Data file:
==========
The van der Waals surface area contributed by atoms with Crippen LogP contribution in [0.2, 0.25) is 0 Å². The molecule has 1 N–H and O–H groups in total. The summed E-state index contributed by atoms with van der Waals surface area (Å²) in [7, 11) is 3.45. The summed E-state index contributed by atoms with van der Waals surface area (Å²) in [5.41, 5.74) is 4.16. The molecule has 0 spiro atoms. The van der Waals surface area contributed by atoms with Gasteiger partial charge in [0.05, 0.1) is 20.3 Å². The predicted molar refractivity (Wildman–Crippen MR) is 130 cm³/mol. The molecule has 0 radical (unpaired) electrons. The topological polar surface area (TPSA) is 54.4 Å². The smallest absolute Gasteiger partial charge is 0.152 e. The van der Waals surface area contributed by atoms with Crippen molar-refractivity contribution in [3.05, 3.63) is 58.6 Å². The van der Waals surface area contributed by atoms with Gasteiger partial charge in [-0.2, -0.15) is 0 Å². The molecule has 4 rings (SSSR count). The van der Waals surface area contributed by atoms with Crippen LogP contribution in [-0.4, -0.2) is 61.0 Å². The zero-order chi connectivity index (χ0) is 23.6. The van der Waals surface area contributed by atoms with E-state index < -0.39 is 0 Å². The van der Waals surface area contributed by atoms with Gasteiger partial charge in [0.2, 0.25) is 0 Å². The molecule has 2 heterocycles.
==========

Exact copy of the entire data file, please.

The van der Waals surface area contributed by atoms with Crippen LogP contribution in [0.2, 0.25) is 0 Å². The molecule has 1 N–H and O–H groups in total. The summed E-state index contributed by atoms with van der Waals surface area (Å²) in [7, 11) is 3.45. The summed E-state index contributed by atoms with van der Waals surface area (Å²) in [5.41, 5.74) is 4.16. The molecule has 0 spiro atoms. The van der Waals surface area contributed by atoms with Gasteiger partial charge in [0.05, 0.1) is 20.3 Å². The predicted molar refractivity (Wildman–Crippen MR) is 130 cm³/mol. The molecule has 0 radical (unpaired) electrons. The topological polar surface area (TPSA) is 54.4 Å². The smallest absolute Gasteiger partial charge is 0.152 e. The van der Waals surface area contributed by atoms with Crippen molar-refractivity contribution in [3.05, 3.63) is 58.6 Å². The van der Waals surface area contributed by atoms with Gasteiger partial charge in [-0.2, -0.15) is 0 Å². The molecule has 4 rings (SSSR count). The van der Waals surface area contributed by atoms with Crippen LogP contribution in [-0.4, -0.2) is 61.0 Å². The zero-order chi connectivity index (χ0) is 23.6. The van der Waals surface area contributed by atoms with E-state index < -0.39 is 0 Å². The van der Waals surface area contributed by atoms with Gasteiger partial charge in [0.2, 0.25) is 0 Å². The molecule has 2 heterocycles.